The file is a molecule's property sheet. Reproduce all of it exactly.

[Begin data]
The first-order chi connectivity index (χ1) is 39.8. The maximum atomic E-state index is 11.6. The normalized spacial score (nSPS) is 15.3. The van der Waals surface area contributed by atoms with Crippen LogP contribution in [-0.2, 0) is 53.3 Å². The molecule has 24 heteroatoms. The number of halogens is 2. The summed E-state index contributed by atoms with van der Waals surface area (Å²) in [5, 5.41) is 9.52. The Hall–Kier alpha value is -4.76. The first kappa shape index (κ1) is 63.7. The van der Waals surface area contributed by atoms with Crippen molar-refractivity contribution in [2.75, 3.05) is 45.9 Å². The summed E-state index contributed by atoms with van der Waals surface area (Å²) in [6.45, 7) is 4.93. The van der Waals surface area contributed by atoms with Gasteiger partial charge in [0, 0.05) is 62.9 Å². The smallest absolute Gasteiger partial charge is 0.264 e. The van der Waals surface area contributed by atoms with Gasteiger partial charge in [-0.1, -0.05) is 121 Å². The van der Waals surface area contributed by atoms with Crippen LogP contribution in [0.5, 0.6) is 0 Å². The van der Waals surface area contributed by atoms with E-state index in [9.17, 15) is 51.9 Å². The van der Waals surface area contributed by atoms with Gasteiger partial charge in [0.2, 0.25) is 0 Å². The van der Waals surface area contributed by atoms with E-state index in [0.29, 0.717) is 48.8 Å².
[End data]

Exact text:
The first-order chi connectivity index (χ1) is 39.8. The maximum atomic E-state index is 11.6. The normalized spacial score (nSPS) is 15.3. The van der Waals surface area contributed by atoms with Crippen LogP contribution in [-0.2, 0) is 53.3 Å². The molecule has 24 heteroatoms. The number of halogens is 2. The summed E-state index contributed by atoms with van der Waals surface area (Å²) in [5, 5.41) is 9.52. The Hall–Kier alpha value is -4.76. The first kappa shape index (κ1) is 63.7. The van der Waals surface area contributed by atoms with Crippen molar-refractivity contribution in [2.75, 3.05) is 45.9 Å². The summed E-state index contributed by atoms with van der Waals surface area (Å²) in [6.45, 7) is 4.93. The van der Waals surface area contributed by atoms with Gasteiger partial charge in [0, 0.05) is 62.9 Å². The smallest absolute Gasteiger partial charge is 0.264 e. The van der Waals surface area contributed by atoms with Gasteiger partial charge in [-0.1, -0.05) is 121 Å². The van der Waals surface area contributed by atoms with Crippen LogP contribution in [0.5, 0.6) is 0 Å². The van der Waals surface area contributed by atoms with E-state index in [9.17, 15) is 51.9 Å². The van der Waals surface area contributed by atoms with Gasteiger partial charge in [0.2, 0.25) is 0 Å². The van der Waals surface area contributed by atoms with E-state index in [0.29, 0.717) is 48.8 Å².